Football facemasks used to be a single bar that protected the face. Today, we see all various types of face masks. Which football are face masks legal?
Facemasks that are clearly see-through and offer an obvious view of the face are legal. The referee will remove face masks that void the visibility.
In this article, we will show you the different types of face masks that are both illegal and legal.
Legal Face Masks
It’s hard to imagine playing football without a face mask or even a helmet, but that is exactly how the game used to be played.
Football initially started as the game of rugby (rugby is one of football’s long-lost ancestors). Players were in tight formations, trying to overpower one another. The giant scrum of players had plenty of kicking, elbowing, and stomping.
Players often got caught in the middle of the scrum and broke fingers, legs, and arms – similar to what we see in today’s game.
However, the head was never protected. The low velocity of the players in the scrum didn’t necessarily include high-impact hits. We also didn’t have the science and the technology that players and teams have today to ensure that player safety is a number one priority.
Let’s look at a timeline of the face mask, starting at the invention of the helmet:
Football Face Masks
1893: To be fair, the exact date and to whom the credit is deserved is not clear. However, we do know that in the 1893 Army-Navy game, Admiral Joseph Mason Reeve wore one. The old story is that he had apparently been kicked and hit in the head so many times, his doctor told him that another hard impact could lead to “instant insanity.” Reeve went to his shoemaker and had him fashion a thick hat with flaps to cover his ears. Thus, the helmet was born.
1943: The helmet is officially made a requirement for all players to wear by the NFL. Players are still wearing hard leather helmets at this time
Enter The Face Mask
1953: The Cleveland Browns quarterback Otto Graham is knocked out of a game, following an elbow to the face. The team’s trainer attached a single bar to Graham’s helmet that ran across his face to protect him. After the game, a more formal design was created, and all Cleveland players were required to wear single bar masks. Almost immediately, other NFL teams follow suit.
1955: The NFL makes the single bar face mask a requirement for all players to wear. It is most noteworthy that most players were voluntarily wearing them anyway.
1960’s: Different phases of improving the face mask start in this decade. The bar is moved to the bottom of the helmet, and it now has 2 bars to cover more of the face.
From the “Double Bar” to the “Full” and Beyond
The late 1960s-1970s: Face masks continue to add more bars and cover more and more of the face due to their proven ability to protect them. Pictured below is what is called the “full” face mask on Hall of Famer David Robinson:
The 1980s-1990s: There are no real changes to the face mask. We will see various styles with changes of where the bars are on the helmet. Look at Hall of Fame running back Thurman Thomas below:
2000’s: We begin to see what we see on fields across the country today. Most players are wearing variations of what is depicted below, with some lineman sporting a vertical bar.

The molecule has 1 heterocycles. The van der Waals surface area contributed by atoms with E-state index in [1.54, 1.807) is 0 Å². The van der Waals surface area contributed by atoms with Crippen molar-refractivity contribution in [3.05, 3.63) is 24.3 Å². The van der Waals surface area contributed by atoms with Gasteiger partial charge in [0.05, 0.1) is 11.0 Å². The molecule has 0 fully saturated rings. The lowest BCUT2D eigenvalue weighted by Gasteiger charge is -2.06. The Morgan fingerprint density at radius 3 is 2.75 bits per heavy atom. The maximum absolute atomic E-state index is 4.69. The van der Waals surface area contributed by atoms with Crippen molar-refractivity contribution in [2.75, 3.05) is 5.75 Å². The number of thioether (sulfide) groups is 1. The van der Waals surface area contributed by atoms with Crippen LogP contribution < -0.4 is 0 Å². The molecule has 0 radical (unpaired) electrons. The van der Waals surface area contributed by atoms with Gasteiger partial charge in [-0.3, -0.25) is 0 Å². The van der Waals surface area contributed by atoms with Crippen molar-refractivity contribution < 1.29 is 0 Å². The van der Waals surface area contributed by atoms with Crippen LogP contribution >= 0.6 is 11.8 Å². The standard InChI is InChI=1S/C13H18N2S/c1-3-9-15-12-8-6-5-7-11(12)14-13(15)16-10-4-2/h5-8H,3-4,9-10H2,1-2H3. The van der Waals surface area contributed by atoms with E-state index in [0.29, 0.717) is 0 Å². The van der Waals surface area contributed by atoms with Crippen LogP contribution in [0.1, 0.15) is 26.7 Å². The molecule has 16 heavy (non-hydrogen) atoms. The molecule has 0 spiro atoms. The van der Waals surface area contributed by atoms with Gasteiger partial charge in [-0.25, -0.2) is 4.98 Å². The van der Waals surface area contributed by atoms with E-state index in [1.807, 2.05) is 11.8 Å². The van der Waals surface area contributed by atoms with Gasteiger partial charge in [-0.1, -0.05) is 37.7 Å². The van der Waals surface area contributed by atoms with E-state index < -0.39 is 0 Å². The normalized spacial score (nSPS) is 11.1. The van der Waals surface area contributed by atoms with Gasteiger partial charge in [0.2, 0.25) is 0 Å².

2004: The NFL formally bans single bar helmets, but some players were grandfathered in. This exception is only for kickers who preferred visibility over safety. Ultimately, the last single bar helmet appeared on a professional field in 2007.
Football helmets continue to evolve each year. As technology improves, so does the style of helmets.
Riddell introduced their new Speedflex helmets, which have a soft padding sweet spot on the top of their helmets.
This is to help reduce concussions from that point of contact. Their insides are also more padded and comfortable for the player.
The Schutt F7 VTD helmet also provides a natural comfort fit with the new Tectonic Plate 3DM system. The tectonic plate system is the rectangle outer core technology that supports head collisions.
This helmet shell is shown without the face mask.
Another popular helmet on the market is the Vicis Zero1.
Traditional helmets use a hard shell and a protective bladder to help secure the skull. The Vicis Zero1, however, uses a shell, their patented technology, another shell, and a form liner.
Although this hasn’t been proven to reduce concussions completely, it’s certainly paving the path for helmets to be more secure.
Have you tried any of the new helmets on the market? What is your favorite and most secure helmet? Answer in the comment section below!
Other Face Mask Rules
The NCAA and NFHS have also ruled against having dark-tinted visors as well. The reasoning was for the risk of a player being unconscious; the training staff needed to look inside the face mask.
However, the lighter or the smoke color visors are still legal. Although, it’s to the referee’s discretion if the player can wear it or not.
In 2016, the NCAA also ruled against having multi-bar face masks. This was for fear of getting fingers caught in them, as well as training staff support.
When we say “multi-bar,” not the common face mask that players commonly wear today; rather, we reference the image above where the mouth of the face mask looks wired rather than straight bars.
Do you think the face masks should add more bars like they used to? Do you agree with the tinted visor rule, and/or do you have any questions about face masks or our timeline? Let us know your thoughts in the comments below.
Related Q & A
What Are Football Facemasks Made Of?
Football facemasks are made of a hard plastic that is molded to fit different positions.
Do Different Football Positions Have Different Facemasks?
Typically quarterbacks and skill players have fewer bars on their facemask for visibility purposes. Offensive and defensive linemen will have more bars on their facemask to protect them from accidental fingers and hands.